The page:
Depending on your personal beliefs and personal tolerances, knowing the nature of what you're reading might be just as important than the content of what you're reading. Or at least, it might be a prerequisite for accepting the words, the message.
I know I can read Grimm's Fairy Tales for entertainment plus a little bit of old fashioned wisdom without worrying about muddying the waters of my core values. Same goes for Bruce Lee's Zen and the Martial Arts: I can read his ideas as his ideas, comparing and measuring them up to what I know to be true for myself.
Where I have to be careful is reading religious interpretation of text that is already close to my heart. Human interpretation can be flawed, and that can be misleading. For example, I was very cautious while reading The Shack. Ironic, eh? That I am attempting to share my (admittedly human) study of a book of the Bible? Just take this as a big chunky grain of salt. I wish only truth and stability for everybody.
The reason I'm even thinking of all of this is that the Schofield Bible I use has that heading at the beginning of Proverbs which prepares the reader for a collection of wisdom, not a list of laws or a chronological story. It got me wondering what are the literal similarities and differences between parables, laws, promises, folklore, warnings, etc. Lovers of words can always appreciate the fine points, the subtle but crucial nuances of language. What I learned isn't groundbreaking, but it does help me put in perspective the content of Proverbs 31.
Adage: a saying often in metaphorical form that embodies a common observation
Fable: a fictitious narrative or statement intended to enforce a useful truth; especially one in which animals speak and act like human beings
Folklore: traditional customs, tales, sayings, dances or art forms preserved among a people
Law: a binding practice or custom of a community: a rule of conduct or action prescribed or formally recognized as binding or enforced by a controlling authority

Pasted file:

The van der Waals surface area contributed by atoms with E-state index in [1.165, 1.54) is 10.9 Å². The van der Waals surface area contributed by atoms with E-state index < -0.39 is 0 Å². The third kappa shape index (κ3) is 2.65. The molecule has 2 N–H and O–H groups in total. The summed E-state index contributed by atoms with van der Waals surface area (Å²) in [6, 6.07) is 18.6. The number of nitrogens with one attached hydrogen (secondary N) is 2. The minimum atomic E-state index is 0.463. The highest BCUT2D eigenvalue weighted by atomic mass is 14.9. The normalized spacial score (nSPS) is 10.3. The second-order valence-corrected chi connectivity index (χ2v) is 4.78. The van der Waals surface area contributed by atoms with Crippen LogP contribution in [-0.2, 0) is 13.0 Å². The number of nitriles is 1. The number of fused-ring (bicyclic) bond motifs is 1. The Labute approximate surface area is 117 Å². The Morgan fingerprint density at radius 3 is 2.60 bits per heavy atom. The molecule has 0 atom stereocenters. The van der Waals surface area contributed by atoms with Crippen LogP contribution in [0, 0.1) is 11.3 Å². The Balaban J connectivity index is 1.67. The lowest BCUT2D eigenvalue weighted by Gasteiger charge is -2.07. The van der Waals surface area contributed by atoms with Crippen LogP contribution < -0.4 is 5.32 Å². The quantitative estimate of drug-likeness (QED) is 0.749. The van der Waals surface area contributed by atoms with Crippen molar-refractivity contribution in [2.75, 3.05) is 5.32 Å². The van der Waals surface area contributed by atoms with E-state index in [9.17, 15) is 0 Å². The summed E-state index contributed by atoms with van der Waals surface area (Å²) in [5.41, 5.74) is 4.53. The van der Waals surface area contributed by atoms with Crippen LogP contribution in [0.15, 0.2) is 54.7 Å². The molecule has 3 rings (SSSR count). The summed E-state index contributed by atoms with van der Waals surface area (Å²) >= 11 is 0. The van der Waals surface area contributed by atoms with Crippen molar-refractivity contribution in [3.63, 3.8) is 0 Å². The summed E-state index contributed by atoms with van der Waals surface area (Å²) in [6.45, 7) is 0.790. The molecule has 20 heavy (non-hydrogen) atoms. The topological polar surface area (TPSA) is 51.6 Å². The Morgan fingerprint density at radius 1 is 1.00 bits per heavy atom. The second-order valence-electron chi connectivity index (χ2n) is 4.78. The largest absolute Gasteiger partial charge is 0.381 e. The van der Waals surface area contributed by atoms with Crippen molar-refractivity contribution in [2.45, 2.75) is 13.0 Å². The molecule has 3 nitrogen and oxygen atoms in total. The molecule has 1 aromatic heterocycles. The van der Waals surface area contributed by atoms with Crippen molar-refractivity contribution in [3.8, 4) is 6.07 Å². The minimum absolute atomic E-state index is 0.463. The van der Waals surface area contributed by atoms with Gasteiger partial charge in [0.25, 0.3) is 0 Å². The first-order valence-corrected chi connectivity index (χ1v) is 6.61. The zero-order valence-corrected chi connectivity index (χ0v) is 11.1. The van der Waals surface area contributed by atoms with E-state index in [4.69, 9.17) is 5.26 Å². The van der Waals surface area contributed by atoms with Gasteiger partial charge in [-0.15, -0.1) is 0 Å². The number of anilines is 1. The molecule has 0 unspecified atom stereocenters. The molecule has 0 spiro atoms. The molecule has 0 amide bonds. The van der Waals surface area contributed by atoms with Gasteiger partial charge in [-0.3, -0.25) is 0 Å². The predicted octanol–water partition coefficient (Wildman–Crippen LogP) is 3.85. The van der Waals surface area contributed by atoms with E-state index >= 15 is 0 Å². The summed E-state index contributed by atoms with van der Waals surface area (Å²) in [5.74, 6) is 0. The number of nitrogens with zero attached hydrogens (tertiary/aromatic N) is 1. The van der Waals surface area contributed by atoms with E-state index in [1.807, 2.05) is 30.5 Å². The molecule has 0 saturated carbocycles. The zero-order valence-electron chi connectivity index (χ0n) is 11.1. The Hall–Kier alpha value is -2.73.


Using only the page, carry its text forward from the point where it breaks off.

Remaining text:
Parable: a usually short, fictitious story that illustrates a moral attitude or a religious principle
Promise: a legally binding declaration that gives the person to whom it is made the right to expect or to claim the performance or forbearance of a specified act
Proverb: a brief popular epigram or maxim (an epigram is a terse, sage, or witty, and often paradoxical saying)
Warning: a notice or bulletin that alerts the public to an imminent hazard
Wisdom: accumulated philosophic or scientific learning; ability to discern inner qualities or relationships
The Bible is filled with all of these examples and more, except perhaps the fable. I cannot think of any fables, only God speaking through animals, which is quite different. But until now I had always thought that Proverbs 31 was a resume of the perfect woman. It never occurred to me that it was anything other than a strict list of requirements. The possibility of symbolism certainly never surfaced.
To read the last book of Proverbs once more, this time less as either an historical account or a list of mandates for either a woman or the church, and more as an urging toward spiritual and earthly profit, my thoughts blossomed.
I feel more inspired and less defeated, seeing all of my womanly deficiencies. I see the potential benefits and possibilities of following the sage advice in these thirty one verses and am a little less encumbered by the rigidity of law, etc.
What do you think? Do you agree a little bit? Do you vehemently disagree? Is it too risky to consider that anything in the Bible is anything other than strict instructions? Are you inspired in any new way after reading Proverbs 31 as a joyful suggestion, an invitation toward something more beautiful? Or had you always read it that way?
Forgive me if I am a bit long winded tonight; I participated in a limited-word exercise earlier today and am experiencing a crazy bottleneck of words at rush hour in my brain. Whew!